When Mike Fischer took the reins of the U.S. subsidiary of Square Enix in 2010, the Japanese developer of Kingdom Hearts, Final Fantasy, and Dragon Quest had just merged with Britain’s Eidos, creator of Tomb Raider, Hitman, and Deus Ex. It was a marriage of two gaming companies and Eastern and Western sensibilities. Complicating matters was the changing gaming landscape thanks to exploding social media and mobile platforms.
As CEO of Square Enix North America, Fischer was tasked with bridging cultures in both managerial and content development capacities, and navigating through new gaming genres and platforms. Those directives are now coming to fruition in such disparate forms as Final Fantasy XIII-2, the latest installment of its 25-year-old flagship title that released Jan. 31; The Great Outdoors, a hunting/fishing-themed MMO (massive multiplayer online game); and Quantum Conundrum, a whimsical puzzle game from rising star Kim Swift.
“I was challenged to find a way for two corporate and gaming cultures to communicate, and bring in fresh talent who could do more than just localize and market games from Japan and Europe,“ says Fischer, who is fluent in Japanese and collaborates with studios in Tokyo, London, Copenhagen, Montreal, and Redwood City, CA, from his Los Angeles base. “At the same time, there’s a global shift towards different types of gaming and business models in online, social, and mobile gaming. I inherited this really unique model for our subsidiary. I have this incredible flow of content [from Square Enix and Eidos] that can sustain our business and pay our rent, so we can create smaller, more agile projects and take more creative risks.”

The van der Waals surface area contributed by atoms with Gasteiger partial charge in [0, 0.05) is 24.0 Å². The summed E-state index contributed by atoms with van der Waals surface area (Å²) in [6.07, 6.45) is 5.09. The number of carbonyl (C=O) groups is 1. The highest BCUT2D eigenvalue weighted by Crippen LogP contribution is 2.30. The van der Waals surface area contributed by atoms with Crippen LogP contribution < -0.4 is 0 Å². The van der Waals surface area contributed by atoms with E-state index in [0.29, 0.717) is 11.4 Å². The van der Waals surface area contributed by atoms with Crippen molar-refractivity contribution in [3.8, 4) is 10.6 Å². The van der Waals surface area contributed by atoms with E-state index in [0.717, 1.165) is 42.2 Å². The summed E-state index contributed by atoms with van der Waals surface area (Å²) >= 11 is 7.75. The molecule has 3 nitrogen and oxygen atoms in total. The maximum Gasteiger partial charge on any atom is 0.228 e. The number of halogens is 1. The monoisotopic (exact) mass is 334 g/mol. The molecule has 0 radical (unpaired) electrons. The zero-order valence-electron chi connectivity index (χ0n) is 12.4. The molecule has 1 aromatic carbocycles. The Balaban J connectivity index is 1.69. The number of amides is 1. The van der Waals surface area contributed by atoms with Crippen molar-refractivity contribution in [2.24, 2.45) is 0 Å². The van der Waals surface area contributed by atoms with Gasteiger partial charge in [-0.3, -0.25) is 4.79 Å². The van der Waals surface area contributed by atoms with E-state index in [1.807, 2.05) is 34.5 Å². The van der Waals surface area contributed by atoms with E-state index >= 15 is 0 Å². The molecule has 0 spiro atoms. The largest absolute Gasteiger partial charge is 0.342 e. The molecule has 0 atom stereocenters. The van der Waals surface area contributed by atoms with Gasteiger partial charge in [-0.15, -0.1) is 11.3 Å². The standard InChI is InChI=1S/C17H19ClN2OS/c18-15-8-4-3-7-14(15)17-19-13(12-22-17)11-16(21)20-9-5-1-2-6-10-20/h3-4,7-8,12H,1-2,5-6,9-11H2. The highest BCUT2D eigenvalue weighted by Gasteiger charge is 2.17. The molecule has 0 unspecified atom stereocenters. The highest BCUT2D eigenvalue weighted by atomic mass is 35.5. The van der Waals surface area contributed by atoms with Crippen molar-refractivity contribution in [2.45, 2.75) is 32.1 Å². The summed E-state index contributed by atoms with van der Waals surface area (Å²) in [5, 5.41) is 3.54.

Cultural Differences in Game Design
Fischer’s multi-culturalism is a by-product of a 20-year career in Japan, the U.S., and the U.K. at Nintendo, Sega, Namco, and Microsoft. An engineering-turned-business major, Fischer initially moved to Japan to teach English in 1988, when gaming jobs proved scarce, and taught himself Japanese through books, conversation, and translating gaming manuals.
Within the corporate structure of Square Enix, Fischer notes more of a cultural chasm between creatives and suits, than between hemispheres. “Two game developers from two different countries will be able to get along and communicate better than a marketer and engineer from the same company,“ he laughs.
Cultural differences arise in how the regional offices engage their respective creative communities. Japanese studios focus on a single creator’s big vision, while Western studios require more advanced planning. “A Japanese developer might throw down a four-page handwritten treatment for a game, and it’s about the studios grokking the developer’s sensibility,” says Fischer. “Whereas a Western developer will turn in a 300-page document with every aspect mapped out, and key is to understand the spirit of the game. Neither one is ideal. You want to know what you’re getting, but you also want flexibility.
”One of the things I’m trying to do is get Japanese developers involved more in market research, which is turning out to be less difficult than I thought,” he adds. “They seem open to the constructive feedback. What I’ve learned is there’s no formula for making a great game. Both cultures take are very different approaches, and are coming out with very unique and successful products.“